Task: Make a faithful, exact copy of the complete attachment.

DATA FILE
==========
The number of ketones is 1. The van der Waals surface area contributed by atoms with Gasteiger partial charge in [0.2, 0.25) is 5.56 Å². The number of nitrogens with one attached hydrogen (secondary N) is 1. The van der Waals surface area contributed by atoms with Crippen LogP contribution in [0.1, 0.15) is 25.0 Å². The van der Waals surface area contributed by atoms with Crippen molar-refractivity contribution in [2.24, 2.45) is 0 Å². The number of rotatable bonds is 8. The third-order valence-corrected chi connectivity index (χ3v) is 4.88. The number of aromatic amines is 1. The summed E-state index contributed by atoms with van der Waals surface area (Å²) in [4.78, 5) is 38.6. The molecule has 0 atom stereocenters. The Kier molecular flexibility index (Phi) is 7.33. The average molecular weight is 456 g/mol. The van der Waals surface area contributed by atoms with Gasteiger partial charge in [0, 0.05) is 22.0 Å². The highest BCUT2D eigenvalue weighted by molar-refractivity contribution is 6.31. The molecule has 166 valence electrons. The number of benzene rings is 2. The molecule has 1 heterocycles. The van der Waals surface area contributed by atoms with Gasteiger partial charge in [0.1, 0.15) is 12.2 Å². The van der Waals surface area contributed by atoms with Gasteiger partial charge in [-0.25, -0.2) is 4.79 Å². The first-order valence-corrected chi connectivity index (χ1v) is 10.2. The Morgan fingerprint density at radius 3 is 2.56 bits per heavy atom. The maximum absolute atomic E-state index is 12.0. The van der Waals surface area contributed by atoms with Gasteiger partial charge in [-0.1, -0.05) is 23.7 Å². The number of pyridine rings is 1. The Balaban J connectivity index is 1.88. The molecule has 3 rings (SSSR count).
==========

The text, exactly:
The number of ketones is 1. The van der Waals surface area contributed by atoms with Gasteiger partial charge in [0.2, 0.25) is 5.56 Å². The number of nitrogens with one attached hydrogen (secondary N) is 1. The van der Waals surface area contributed by atoms with Crippen LogP contribution in [0.1, 0.15) is 25.0 Å². The van der Waals surface area contributed by atoms with Crippen molar-refractivity contribution in [2.24, 2.45) is 0 Å². The number of rotatable bonds is 8. The third-order valence-corrected chi connectivity index (χ3v) is 4.88. The number of aromatic amines is 1. The summed E-state index contributed by atoms with van der Waals surface area (Å²) in [4.78, 5) is 38.6. The molecule has 0 atom stereocenters. The Kier molecular flexibility index (Phi) is 7.33. The average molecular weight is 456 g/mol. The van der Waals surface area contributed by atoms with Gasteiger partial charge in [0, 0.05) is 22.0 Å². The highest BCUT2D eigenvalue weighted by molar-refractivity contribution is 6.31. The molecule has 166 valence electrons. The number of benzene rings is 2. The molecule has 1 heterocycles. The van der Waals surface area contributed by atoms with Gasteiger partial charge in [0.1, 0.15) is 12.2 Å². The van der Waals surface area contributed by atoms with Gasteiger partial charge in [-0.25, -0.2) is 4.79 Å². The first-order valence-corrected chi connectivity index (χ1v) is 10.2. The Morgan fingerprint density at radius 3 is 2.56 bits per heavy atom. The maximum absolute atomic E-state index is 12.0. The van der Waals surface area contributed by atoms with Gasteiger partial charge in [-0.1, -0.05) is 23.7 Å². The number of pyridine rings is 1. The Balaban J connectivity index is 1.88. The molecule has 3 rings (SSSR count).